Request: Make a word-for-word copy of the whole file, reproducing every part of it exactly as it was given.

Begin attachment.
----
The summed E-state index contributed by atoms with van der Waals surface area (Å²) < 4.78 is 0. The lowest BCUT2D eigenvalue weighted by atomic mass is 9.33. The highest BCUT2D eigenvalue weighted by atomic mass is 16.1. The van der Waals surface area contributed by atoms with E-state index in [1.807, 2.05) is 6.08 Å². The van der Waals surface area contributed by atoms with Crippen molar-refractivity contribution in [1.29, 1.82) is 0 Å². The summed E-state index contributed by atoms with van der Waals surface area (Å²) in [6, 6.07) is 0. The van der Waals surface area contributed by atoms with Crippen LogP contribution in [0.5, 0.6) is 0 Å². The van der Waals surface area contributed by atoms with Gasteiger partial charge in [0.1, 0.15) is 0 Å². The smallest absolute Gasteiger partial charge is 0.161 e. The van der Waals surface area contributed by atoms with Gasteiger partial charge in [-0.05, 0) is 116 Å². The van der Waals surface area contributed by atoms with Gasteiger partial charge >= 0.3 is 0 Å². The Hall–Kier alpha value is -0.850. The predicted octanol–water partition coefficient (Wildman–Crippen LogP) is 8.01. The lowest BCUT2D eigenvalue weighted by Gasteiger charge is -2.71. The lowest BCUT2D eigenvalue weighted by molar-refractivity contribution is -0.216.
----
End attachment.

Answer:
The summed E-state index contributed by atoms with van der Waals surface area (Å²) < 4.78 is 0. The lowest BCUT2D eigenvalue weighted by atomic mass is 9.33. The highest BCUT2D eigenvalue weighted by atomic mass is 16.1. The van der Waals surface area contributed by atoms with E-state index in [1.807, 2.05) is 6.08 Å². The van der Waals surface area contributed by atoms with Crippen molar-refractivity contribution in [1.29, 1.82) is 0 Å². The summed E-state index contributed by atoms with van der Waals surface area (Å²) in [6, 6.07) is 0. The van der Waals surface area contributed by atoms with Crippen LogP contribution in [0.5, 0.6) is 0 Å². The van der Waals surface area contributed by atoms with Gasteiger partial charge in [0.1, 0.15) is 0 Å². The smallest absolute Gasteiger partial charge is 0.161 e. The van der Waals surface area contributed by atoms with Gasteiger partial charge in [-0.05, 0) is 116 Å². The van der Waals surface area contributed by atoms with Gasteiger partial charge >= 0.3 is 0 Å². The Hall–Kier alpha value is -0.850. The predicted octanol–water partition coefficient (Wildman–Crippen LogP) is 8.01. The lowest BCUT2D eigenvalue weighted by Gasteiger charge is -2.71. The lowest BCUT2D eigenvalue weighted by molar-refractivity contribution is -0.216.